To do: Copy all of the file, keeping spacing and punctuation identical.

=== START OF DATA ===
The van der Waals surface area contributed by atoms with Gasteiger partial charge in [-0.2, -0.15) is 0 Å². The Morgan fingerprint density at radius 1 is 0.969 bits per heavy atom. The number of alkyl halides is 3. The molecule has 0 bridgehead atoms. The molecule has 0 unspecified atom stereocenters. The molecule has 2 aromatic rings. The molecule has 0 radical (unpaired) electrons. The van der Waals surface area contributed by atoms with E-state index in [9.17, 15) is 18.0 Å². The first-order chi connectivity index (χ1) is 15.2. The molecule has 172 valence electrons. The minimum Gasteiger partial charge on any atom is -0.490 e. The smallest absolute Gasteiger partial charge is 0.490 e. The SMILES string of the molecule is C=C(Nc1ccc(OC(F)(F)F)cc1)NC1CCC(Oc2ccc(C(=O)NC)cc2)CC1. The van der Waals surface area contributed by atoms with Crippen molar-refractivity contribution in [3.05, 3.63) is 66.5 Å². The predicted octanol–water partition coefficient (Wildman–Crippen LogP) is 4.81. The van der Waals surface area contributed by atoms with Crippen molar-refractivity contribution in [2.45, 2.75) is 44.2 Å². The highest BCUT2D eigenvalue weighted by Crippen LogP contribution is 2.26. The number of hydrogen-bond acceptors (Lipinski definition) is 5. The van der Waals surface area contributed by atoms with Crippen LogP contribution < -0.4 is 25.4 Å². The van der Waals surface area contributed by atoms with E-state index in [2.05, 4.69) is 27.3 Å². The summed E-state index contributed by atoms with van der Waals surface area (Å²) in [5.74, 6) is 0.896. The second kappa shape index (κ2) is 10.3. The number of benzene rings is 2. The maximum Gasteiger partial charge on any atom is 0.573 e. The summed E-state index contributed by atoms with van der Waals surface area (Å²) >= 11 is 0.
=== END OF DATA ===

The van der Waals surface area contributed by atoms with Gasteiger partial charge in [-0.2, -0.15) is 0 Å². The Morgan fingerprint density at radius 1 is 0.969 bits per heavy atom. The number of alkyl halides is 3. The molecule has 0 bridgehead atoms. The molecule has 0 unspecified atom stereocenters. The molecule has 2 aromatic rings. The molecule has 0 radical (unpaired) electrons. The van der Waals surface area contributed by atoms with E-state index in [9.17, 15) is 18.0 Å². The first-order chi connectivity index (χ1) is 15.2. The molecule has 172 valence electrons. The minimum Gasteiger partial charge on any atom is -0.490 e. The smallest absolute Gasteiger partial charge is 0.490 e. The SMILES string of the molecule is C=C(Nc1ccc(OC(F)(F)F)cc1)NC1CCC(Oc2ccc(C(=O)NC)cc2)CC1. The van der Waals surface area contributed by atoms with Crippen molar-refractivity contribution in [3.05, 3.63) is 66.5 Å². The predicted octanol–water partition coefficient (Wildman–Crippen LogP) is 4.81. The van der Waals surface area contributed by atoms with Crippen molar-refractivity contribution in [2.45, 2.75) is 44.2 Å². The highest BCUT2D eigenvalue weighted by Crippen LogP contribution is 2.26. The number of hydrogen-bond acceptors (Lipinski definition) is 5. The van der Waals surface area contributed by atoms with Crippen LogP contribution < -0.4 is 25.4 Å². The van der Waals surface area contributed by atoms with E-state index in [2.05, 4.69) is 27.3 Å². The summed E-state index contributed by atoms with van der Waals surface area (Å²) in [5.74, 6) is 0.896. The second kappa shape index (κ2) is 10.3. The number of benzene rings is 2. The maximum Gasteiger partial charge on any atom is 0.573 e. The summed E-state index contributed by atoms with van der Waals surface area (Å²) >= 11 is 0.